Reading Empedocles hard by the Saxon church of St Mary the Virgin in Strethall, Essex

One of my favourite places to visit by bicycle in order to lay back quietly and alone upon the grass, eat a sandwich, drink a flask of tea and read is the Saxon church of St Mary the Virgin in Strethall, Essex. It's a quite perfect piece of England in it's own way and I never tire of visiting. On this occasion I took Empedocles with me to read and spent a hour musing upon his philosophy—so very different from that which inspired the building of the church by which I sat. However, I have a feeling one of my great seventeenth-century theological heroes, the so-called Ranter, Jacob Bauthumley (1613-1692) wouldn't have been at all discombobulated by Empedocles' thought. (See this paper for a fine exposition of Bauthumley's views.)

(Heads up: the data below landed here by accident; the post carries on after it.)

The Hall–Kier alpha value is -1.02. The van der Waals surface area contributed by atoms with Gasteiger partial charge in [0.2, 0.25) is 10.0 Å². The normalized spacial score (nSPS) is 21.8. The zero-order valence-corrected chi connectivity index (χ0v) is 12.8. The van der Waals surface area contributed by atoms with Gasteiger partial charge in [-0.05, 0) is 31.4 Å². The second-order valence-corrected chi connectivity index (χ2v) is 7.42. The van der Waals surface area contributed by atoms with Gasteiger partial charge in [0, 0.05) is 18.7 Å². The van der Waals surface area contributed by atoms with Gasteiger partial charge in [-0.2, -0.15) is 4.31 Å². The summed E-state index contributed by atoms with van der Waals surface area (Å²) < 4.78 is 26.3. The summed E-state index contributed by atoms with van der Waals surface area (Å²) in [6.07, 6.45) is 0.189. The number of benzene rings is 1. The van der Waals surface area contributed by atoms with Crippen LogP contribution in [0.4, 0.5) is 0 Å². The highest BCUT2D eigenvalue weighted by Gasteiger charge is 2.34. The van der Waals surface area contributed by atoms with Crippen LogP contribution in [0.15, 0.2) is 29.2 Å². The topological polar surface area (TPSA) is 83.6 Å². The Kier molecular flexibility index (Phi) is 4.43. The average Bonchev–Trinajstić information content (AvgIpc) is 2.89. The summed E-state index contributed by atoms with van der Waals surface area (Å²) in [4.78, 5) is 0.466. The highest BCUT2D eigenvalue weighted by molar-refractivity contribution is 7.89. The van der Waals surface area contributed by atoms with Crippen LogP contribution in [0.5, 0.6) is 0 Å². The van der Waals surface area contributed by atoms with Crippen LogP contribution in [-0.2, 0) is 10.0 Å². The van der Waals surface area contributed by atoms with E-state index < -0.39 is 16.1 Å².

Be that as it may, for your enjoyment below is the church's listing by the RCHM and also some photos of the church taken today.

Flint rubble building with a very small nave of Saxon origin (early C11). It was re-roofed in the C15 when the west tower was built and most of the chancel. The church was restored in the C19 when the north vestry and south porch were added. The west tower is unbuttressed, with a plain parapetand stone bands. The nave which measures 26 ft x 15 ft has Saxon long and short work at the west angle. The C11 chancel arch has a roughly moulded label and decorated imposts. The south doorway is also of the C11 but altered in the C15. There is a small original window above the tower arch. The nave contains about 12 small pews of which 2 at the west end are C15. In the chancel north wall there is a recessed altar tomb with canopy to John Gardyner, Lord of the Manor 1508 and 2 palimpsest brasses of the C15 and C16. One to a priest. The font is of the late C12. Graded for its architectural and historical value.


All photos taken with a Fuji X100F
Just click on a photo to enlarge









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